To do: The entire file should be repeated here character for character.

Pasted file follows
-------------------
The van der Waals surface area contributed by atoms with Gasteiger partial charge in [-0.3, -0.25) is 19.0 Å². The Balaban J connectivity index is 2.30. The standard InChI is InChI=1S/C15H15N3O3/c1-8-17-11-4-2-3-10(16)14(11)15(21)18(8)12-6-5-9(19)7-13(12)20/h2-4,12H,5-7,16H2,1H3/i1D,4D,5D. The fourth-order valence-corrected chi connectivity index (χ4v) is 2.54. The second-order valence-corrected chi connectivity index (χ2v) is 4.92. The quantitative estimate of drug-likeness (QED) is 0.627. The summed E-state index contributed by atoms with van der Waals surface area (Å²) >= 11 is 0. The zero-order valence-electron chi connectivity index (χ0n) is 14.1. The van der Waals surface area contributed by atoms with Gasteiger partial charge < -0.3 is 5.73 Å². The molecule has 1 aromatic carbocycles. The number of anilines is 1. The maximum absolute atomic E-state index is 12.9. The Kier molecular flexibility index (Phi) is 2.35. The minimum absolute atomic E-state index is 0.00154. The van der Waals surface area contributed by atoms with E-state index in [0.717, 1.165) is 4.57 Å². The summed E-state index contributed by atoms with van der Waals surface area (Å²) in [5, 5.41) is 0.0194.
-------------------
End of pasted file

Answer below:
The van der Waals surface area contributed by atoms with Gasteiger partial charge in [-0.3, -0.25) is 19.0 Å². The Balaban J connectivity index is 2.30. The standard InChI is InChI=1S/C15H15N3O3/c1-8-17-11-4-2-3-10(16)14(11)15(21)18(8)12-6-5-9(19)7-13(12)20/h2-4,12H,5-7,16H2,1H3/i1D,4D,5D. The fourth-order valence-corrected chi connectivity index (χ4v) is 2.54. The second-order valence-corrected chi connectivity index (χ2v) is 4.92. The quantitative estimate of drug-likeness (QED) is 0.627. The summed E-state index contributed by atoms with van der Waals surface area (Å²) >= 11 is 0. The zero-order valence-electron chi connectivity index (χ0n) is 14.1. The van der Waals surface area contributed by atoms with Gasteiger partial charge < -0.3 is 5.73 Å². The molecule has 1 aromatic carbocycles. The number of anilines is 1. The maximum absolute atomic E-state index is 12.9. The Kier molecular flexibility index (Phi) is 2.35. The minimum absolute atomic E-state index is 0.00154. The van der Waals surface area contributed by atoms with E-state index in [0.717, 1.165) is 4.57 Å². The summed E-state index contributed by atoms with van der Waals surface area (Å²) in [5, 5.41) is 0.0194.